By Felix Guerzoni, Product Application Specialist at Shell
Global energy demand is on the rise and it shows no sign of slowing down. An ever-growing global population – which is projected to rise to 9.8 billion by 20501 – brings with it rising living standards and greater ownership of electrical goods, both of which will contribute to this demand. As a region, Asia has a large population still lacking access to electrification, meaning this demand is unlikely to be satiated any time soon. Pair this with overextended grids and an ageing infrastructure and it’s clear that action is required for the regional energy transition to be successful.
Along with this demand, there is pressure from consumers and governments alike for not only more, but cleaner, energy. This places further strain on the industry to reduce costs in line with renewable and distributed power. And with several Asian countries still relatively dependent on coal – it accounts for 69% of energy consumption in India and 58% in China2 –power companies are turning to alternative solutions that can enable greater energy efficiency and grid flexibility, while simultaneously avoiding overloads.
Here is where digital and data-driven technologies make their entrance. The World Economic Forum estimates that $1.3 trillion could be generated by digitising electricity generation worldwide by 20253, meaning the industry must take this transition seriously if companies are to maintain a competitive edge in the marketplace. This development is especially evidenced by the proliferation and success of smart grid systems which, as a result of digital integration, have opened up a host of new capabilities for consumers and utilities alike. Digital automation, increased connectivity and intelligent appliances all come together in smart grids to empower consumers with real-time energy consumption information, while helping utilities to reduce outages4.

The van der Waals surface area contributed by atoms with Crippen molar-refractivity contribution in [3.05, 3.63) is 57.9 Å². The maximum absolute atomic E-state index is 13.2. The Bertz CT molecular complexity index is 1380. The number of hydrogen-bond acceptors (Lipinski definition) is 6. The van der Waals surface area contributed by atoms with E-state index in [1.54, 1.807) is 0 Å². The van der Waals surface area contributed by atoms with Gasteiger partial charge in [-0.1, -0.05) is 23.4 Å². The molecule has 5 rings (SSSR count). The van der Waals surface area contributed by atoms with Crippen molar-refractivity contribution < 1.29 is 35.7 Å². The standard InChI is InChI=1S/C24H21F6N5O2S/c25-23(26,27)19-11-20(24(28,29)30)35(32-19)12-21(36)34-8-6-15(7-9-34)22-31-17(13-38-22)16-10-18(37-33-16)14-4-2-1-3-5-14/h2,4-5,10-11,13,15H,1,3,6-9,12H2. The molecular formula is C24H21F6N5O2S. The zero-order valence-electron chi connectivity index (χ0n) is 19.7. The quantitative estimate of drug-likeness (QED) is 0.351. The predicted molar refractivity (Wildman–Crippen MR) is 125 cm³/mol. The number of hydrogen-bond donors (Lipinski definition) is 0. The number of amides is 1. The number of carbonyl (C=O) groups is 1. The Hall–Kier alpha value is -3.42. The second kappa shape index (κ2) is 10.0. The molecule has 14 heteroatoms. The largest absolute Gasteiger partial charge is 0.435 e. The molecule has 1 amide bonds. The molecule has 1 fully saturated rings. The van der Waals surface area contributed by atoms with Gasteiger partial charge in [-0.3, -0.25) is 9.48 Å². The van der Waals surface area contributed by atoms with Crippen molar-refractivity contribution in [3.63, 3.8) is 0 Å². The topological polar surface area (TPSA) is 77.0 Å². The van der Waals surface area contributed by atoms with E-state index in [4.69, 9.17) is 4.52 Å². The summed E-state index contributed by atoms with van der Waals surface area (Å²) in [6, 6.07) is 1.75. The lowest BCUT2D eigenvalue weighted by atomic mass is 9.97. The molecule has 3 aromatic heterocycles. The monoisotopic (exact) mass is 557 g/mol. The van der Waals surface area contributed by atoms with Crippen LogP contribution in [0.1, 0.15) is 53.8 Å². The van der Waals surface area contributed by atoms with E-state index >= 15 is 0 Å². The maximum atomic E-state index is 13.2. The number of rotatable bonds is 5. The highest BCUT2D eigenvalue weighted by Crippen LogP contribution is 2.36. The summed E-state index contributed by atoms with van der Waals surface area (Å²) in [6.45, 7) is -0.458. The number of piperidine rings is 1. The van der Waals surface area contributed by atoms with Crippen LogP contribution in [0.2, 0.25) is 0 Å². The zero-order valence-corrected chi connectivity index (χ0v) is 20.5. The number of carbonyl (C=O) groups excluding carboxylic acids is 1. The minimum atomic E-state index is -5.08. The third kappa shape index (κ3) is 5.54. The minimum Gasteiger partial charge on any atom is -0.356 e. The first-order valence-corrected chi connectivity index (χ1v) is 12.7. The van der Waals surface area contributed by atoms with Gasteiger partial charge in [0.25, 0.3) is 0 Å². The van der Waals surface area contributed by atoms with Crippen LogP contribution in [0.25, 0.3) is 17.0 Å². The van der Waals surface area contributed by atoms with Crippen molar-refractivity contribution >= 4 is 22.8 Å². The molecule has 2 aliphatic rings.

Behind each piece of digital and data-driven technology though, is a maintenance team that must understand how to effectively leverage it. Without securing engagement from the ‘people behind power’, companies run the risk of being left behind their competition.
A recent Shell survey revealed 59% of power sector staff interviewed believes that improved operational efficiency will be a benefit of new equipment maintenance technologies, such as connected equipment, autonomous machinery and data-based technologies5.
Though this suggests progress is being made in regard to awareness of the impact that digitisation can have, there is arguably still more that can be done to help connect the dots between digitisation and maintenance. So, it is vital for power companies to engage and interact with experts who are able to provide effective support and offer best practices and solutions around maintenance and performance, part of which is demonstrating how these technologies can help reduce total cost of ownership.
Consider oil monitoring for example, a crucial part of maintenance that enables the identification of potential oil or equipment failures before they occur, to help provide operational efficiencies and improve the reliability of power supply. Digital tools like Shell LubeAnalyst provide such a service, utilising the latest technology to streamline the process, while providing more than 25 million data points covering in excess of 700,000 components. Having accrued a substantial amount of high-quality data, it can then be fed through AI-driven or Internet of Things technology to provide even greater actionable insights.
Although the integration of data-based and digital technologies may seem like a significant transformation for the power industry, in reality, it is simply a means of enhancing the two considerations that have always remained at the core of energy supply: efficiency and reliability. By underpinning maintenance with a digital foundation, the industry – and the region – can move one step closer to meeting the growing energy demand.
About the Author:
Dr Felix Guerzoni is the Lubricants Product Application Specialist Team Lead for Asia Pacific and Middle East based at Shell Shanghai Technology Centre, Shanghai, China.
1United Nations, ‘World Population Prospects: The 2017 Revision’ (https://www.un.org/development/desa/publications/world-population-prospects-the-2017-revision.html).
2Institut Montaigne, ‘Global Energy Demand: How to Sustainably Respond to the Asian and African Challenges?’, 2018 (https://www.institutmontaigne.org/en/blog/global-energy-demand-how-sustainably-respond-asian-and-african-challenges).
3World Economic Forum – Digital Transformation of Industries: Electricity Industry [https://www.accenture.com/_acnmedia/accenture/conversion-assets/wef/pdf/accenture-electricity-industry.pdf].
4University of California, Riverside, ‘The Future of Smart Grid Technologies’ [https://engineeringonline.ucr.edu/blog/the-future-of-smart-grid-technologies/].
5A survey, commissioned by Shell Lubricants and conducted by research firm Edelman Intelligence, based on 350 interviews with Power sector staff who purchase, influence the purchase or use lubricants / greases as part of their job across 7 countries (USA, China, India, Germany, Russia, Indonesia and the UK) from March to April 2018.